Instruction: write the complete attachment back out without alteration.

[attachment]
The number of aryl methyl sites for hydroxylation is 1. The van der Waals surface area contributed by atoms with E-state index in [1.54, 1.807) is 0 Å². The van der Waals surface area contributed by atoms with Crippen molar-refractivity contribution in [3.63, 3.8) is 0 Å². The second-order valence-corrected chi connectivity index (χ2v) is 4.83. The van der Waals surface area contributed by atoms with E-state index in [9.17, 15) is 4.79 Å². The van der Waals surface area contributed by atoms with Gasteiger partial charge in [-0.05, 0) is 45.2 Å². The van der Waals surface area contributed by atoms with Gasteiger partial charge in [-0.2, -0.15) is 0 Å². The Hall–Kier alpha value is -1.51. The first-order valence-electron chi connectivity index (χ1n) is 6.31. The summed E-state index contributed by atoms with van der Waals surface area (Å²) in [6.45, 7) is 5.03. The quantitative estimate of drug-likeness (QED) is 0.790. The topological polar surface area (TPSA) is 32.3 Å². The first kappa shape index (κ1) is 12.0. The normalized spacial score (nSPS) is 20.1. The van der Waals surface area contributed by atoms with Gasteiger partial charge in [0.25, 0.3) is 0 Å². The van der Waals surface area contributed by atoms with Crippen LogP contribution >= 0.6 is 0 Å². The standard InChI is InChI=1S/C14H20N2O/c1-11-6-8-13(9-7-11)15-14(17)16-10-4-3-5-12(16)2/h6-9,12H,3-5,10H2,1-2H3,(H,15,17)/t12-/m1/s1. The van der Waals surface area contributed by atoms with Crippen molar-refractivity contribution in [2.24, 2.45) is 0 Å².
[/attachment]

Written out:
The number of aryl methyl sites for hydroxylation is 1. The van der Waals surface area contributed by atoms with E-state index in [1.54, 1.807) is 0 Å². The van der Waals surface area contributed by atoms with Crippen molar-refractivity contribution in [3.63, 3.8) is 0 Å². The second-order valence-corrected chi connectivity index (χ2v) is 4.83. The van der Waals surface area contributed by atoms with E-state index in [9.17, 15) is 4.79 Å². The van der Waals surface area contributed by atoms with Gasteiger partial charge in [-0.05, 0) is 45.2 Å². The van der Waals surface area contributed by atoms with Gasteiger partial charge in [-0.2, -0.15) is 0 Å². The Hall–Kier alpha value is -1.51. The first-order valence-electron chi connectivity index (χ1n) is 6.31. The summed E-state index contributed by atoms with van der Waals surface area (Å²) in [6.45, 7) is 5.03. The quantitative estimate of drug-likeness (QED) is 0.790. The topological polar surface area (TPSA) is 32.3 Å². The first kappa shape index (κ1) is 12.0. The normalized spacial score (nSPS) is 20.1. The van der Waals surface area contributed by atoms with Gasteiger partial charge in [0.25, 0.3) is 0 Å². The van der Waals surface area contributed by atoms with Crippen LogP contribution >= 0.6 is 0 Å². The standard InChI is InChI=1S/C14H20N2O/c1-11-6-8-13(9-7-11)15-14(17)16-10-4-3-5-12(16)2/h6-9,12H,3-5,10H2,1-2H3,(H,15,17)/t12-/m1/s1. The van der Waals surface area contributed by atoms with Crippen molar-refractivity contribution in [2.24, 2.45) is 0 Å².